In life, change is inevitable. This is particularly true in the realm of software, for both technology and personnel. People may leave your team for a different team, or for a different company altogether, or new team members may be hired onto the team and need to learn the ropes.
Frequently, team member transitions can be stressful. This is true for both managers and for clients working with a software consultancy like Atomic. The stakeholders or project owners naturally want productive work to continue. They want to keep the team they know and see no upside to changing the existing team. They may fear that the new developers will be less technically skilled, or lacking in communication skills or organization. In any event, every transition period has costs.
Change isn’t all bad, though. I would argue that semi-regular changes to a team can actually strengthen the software product and increase the quality of developers within your organization. When team member changes are a semi-regular occurrence and not a sudden crisis, good things can happen.
For one, with regular additions to the team, existing team members are incentivized to keep documentation current. They are also naturally going to make the ramping-in process as painless as possible. Team members will remember what it was like to ramp into the project themselves, and they will want to pass on the lessons they learned.
Team personnel changes are inevitable anyway, so you might as well get used to them. Intentionally swapping out team members from time to time serves as helpful preparation for those moments when circumstances dictate change.
A team which must absorb new members every five or six months will produce more “well-rounded” code. That is, such a team will produce more approachable, standardized code than a team whose members stay the same for years at a time.
At a former job, I was a member of a large team that inherited a complex code base from a small, tight-knit group of developers. We found the code nearly indecipherable in places; it was impossible to tell what unintended side effects minor changes might have. Moreover, we couldn’t go to anyone for help–the original small team of developers all left the company together to start a new venture. Had the initial team rotated members in and out, I have no doubt the rough edges in the code would have been smoothed out. They would have had no choice but to make their code “friendlier” to newcomers.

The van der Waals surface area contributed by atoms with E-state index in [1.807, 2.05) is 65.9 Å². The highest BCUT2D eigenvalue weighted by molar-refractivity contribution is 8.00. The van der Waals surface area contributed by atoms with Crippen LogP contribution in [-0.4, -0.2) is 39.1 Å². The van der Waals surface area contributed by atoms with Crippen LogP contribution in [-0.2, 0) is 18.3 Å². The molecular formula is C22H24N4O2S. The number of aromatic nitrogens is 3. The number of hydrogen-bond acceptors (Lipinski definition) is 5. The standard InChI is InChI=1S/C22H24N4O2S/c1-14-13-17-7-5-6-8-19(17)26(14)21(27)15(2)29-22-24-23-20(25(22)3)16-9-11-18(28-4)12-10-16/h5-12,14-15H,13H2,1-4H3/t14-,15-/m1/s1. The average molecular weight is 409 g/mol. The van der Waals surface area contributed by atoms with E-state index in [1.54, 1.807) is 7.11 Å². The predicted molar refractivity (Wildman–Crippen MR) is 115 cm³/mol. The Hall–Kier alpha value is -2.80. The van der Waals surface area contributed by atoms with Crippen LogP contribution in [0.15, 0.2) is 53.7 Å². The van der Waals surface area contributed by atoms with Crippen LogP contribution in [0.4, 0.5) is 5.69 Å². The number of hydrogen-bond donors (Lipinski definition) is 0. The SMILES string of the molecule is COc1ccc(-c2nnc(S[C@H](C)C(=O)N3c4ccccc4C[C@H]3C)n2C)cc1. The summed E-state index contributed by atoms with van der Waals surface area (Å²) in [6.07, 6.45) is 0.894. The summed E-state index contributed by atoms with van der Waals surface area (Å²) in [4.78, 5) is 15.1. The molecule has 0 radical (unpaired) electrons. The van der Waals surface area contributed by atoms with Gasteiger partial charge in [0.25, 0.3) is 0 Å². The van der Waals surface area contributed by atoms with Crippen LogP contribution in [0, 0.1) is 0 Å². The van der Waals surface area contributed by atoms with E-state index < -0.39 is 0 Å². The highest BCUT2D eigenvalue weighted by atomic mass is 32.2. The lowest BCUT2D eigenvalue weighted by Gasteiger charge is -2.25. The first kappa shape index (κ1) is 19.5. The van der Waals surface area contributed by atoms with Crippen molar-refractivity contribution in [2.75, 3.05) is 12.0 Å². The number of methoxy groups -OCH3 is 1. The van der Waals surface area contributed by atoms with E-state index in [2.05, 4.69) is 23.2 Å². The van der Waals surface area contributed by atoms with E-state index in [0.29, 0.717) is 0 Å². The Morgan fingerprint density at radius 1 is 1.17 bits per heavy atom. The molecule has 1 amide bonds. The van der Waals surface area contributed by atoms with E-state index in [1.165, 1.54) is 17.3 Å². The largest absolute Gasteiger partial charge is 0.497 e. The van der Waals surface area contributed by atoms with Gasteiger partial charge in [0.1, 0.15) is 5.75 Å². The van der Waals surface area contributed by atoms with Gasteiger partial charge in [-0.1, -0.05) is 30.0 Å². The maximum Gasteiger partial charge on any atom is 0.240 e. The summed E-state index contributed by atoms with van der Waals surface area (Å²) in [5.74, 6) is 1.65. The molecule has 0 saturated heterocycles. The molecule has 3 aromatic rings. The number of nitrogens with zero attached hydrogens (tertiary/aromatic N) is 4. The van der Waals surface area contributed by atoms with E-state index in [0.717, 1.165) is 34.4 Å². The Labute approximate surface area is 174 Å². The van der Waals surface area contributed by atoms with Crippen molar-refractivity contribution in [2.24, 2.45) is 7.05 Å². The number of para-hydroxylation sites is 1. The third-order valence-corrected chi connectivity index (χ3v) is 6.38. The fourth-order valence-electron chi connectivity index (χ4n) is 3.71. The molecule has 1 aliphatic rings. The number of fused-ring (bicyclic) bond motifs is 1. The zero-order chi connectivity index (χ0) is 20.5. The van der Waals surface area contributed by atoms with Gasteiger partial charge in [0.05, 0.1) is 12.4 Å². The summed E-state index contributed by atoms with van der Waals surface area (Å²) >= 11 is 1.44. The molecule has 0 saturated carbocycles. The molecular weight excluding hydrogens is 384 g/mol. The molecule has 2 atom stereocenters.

You could make the argument that rotating team members encourages “lowest common denominator” choices with regard to tech stack, programming techniques, and software architecture. The concern is that teams will only use the technologies “everybody” knows and never try anything new, even if said new technique would be tremendously beneficial.
But I’m doubtful. I find that “lowest common denominator” syndrome is generally due to interference from above, and not from within teams. Rather, needing to bring new team members up to speed exerts pressure to utilize only the most beneficial among “advanced” programming practices.
Speaking as someone who loves functional programming intensely, when I’m writing a project in an imperative language, I find it helpful to have the pressure of explaining my choices to others. Otherwise, I’m tempted to go hog-wild with whatever cool technique I’m reading about, whether it is appropriate for the project or not.
Then there’s the issue of “inertia.” When you’ve been on a project for a while, you stop noticing some of the tradeoffs and tech debt that you’ve built up. You might have sprinkled some TODOs in your code, but the Vegas odds on actually addressing those TODOs gets lower with each passing day.
But when a new member joins the team, she is seeing the code–and the broader context of the project–with “fresh eyes.” Issues or challenges you tabled long ago don’t seem as intractable to someone coming in from the outside. A new developer joined my current project recently, and I was impressed with how quickly he spotted many of the technical debt or wish list items I’d long forgotten. He also has a much better sense of which parts of the project are the hardest for a new person to understand. This provides helpful guidance towards improving those aspects of the system–or at least providing better documentation.
Finally, I firmly believe that it is in a developer’s best interest to change projects from time to time. I am of the opinion that two years is about the maximum time a developer should stick with the same project.
Developers can and should integrate new libraries or techniques into their ongoing projects, but for my money, there’s nothing like jumping onto a new project–possibly with a different tech stack–to spur growth. Developers or teams that are siloed for long periods of time may become “comfortably numb” and lose the drive to keep learning. In my opinion, rotating developers occasionally will increase the quality of your organization’s pool of developers.
Looking for the Upside
Changes to a project team can cause anxiety, but those same changes can also bring fresh energy and improve the project. The key is being ready to see opportunities when team members join the project, and capitalizing on those opportunities. When have you seen new team members bring clear benefits?